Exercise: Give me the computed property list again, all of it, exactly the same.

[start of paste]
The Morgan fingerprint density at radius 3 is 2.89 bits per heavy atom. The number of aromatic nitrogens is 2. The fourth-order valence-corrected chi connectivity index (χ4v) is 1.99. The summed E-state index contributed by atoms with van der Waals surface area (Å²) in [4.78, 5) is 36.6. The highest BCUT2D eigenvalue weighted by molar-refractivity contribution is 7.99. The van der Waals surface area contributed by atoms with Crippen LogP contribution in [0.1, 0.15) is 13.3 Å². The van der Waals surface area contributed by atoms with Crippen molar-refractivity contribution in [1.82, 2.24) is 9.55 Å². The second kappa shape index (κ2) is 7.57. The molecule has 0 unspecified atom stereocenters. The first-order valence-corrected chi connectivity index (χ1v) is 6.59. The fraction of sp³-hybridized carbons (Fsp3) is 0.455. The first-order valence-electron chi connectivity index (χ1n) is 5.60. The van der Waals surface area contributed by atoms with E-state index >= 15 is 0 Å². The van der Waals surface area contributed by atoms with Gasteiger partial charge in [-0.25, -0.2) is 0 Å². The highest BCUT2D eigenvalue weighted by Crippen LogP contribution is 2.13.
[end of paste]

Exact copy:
The Morgan fingerprint density at radius 3 is 2.89 bits per heavy atom. The number of aromatic nitrogens is 2. The fourth-order valence-corrected chi connectivity index (χ4v) is 1.99. The summed E-state index contributed by atoms with van der Waals surface area (Å²) in [4.78, 5) is 36.6. The highest BCUT2D eigenvalue weighted by molar-refractivity contribution is 7.99. The van der Waals surface area contributed by atoms with Crippen LogP contribution in [0.1, 0.15) is 13.3 Å². The van der Waals surface area contributed by atoms with Crippen molar-refractivity contribution in [1.82, 2.24) is 9.55 Å². The second kappa shape index (κ2) is 7.57. The molecule has 0 unspecified atom stereocenters. The first-order valence-corrected chi connectivity index (χ1v) is 6.59. The fraction of sp³-hybridized carbons (Fsp3) is 0.455. The first-order valence-electron chi connectivity index (χ1n) is 5.60. The van der Waals surface area contributed by atoms with E-state index >= 15 is 0 Å². The van der Waals surface area contributed by atoms with Gasteiger partial charge in [-0.25, -0.2) is 0 Å². The highest BCUT2D eigenvalue weighted by Crippen LogP contribution is 2.13.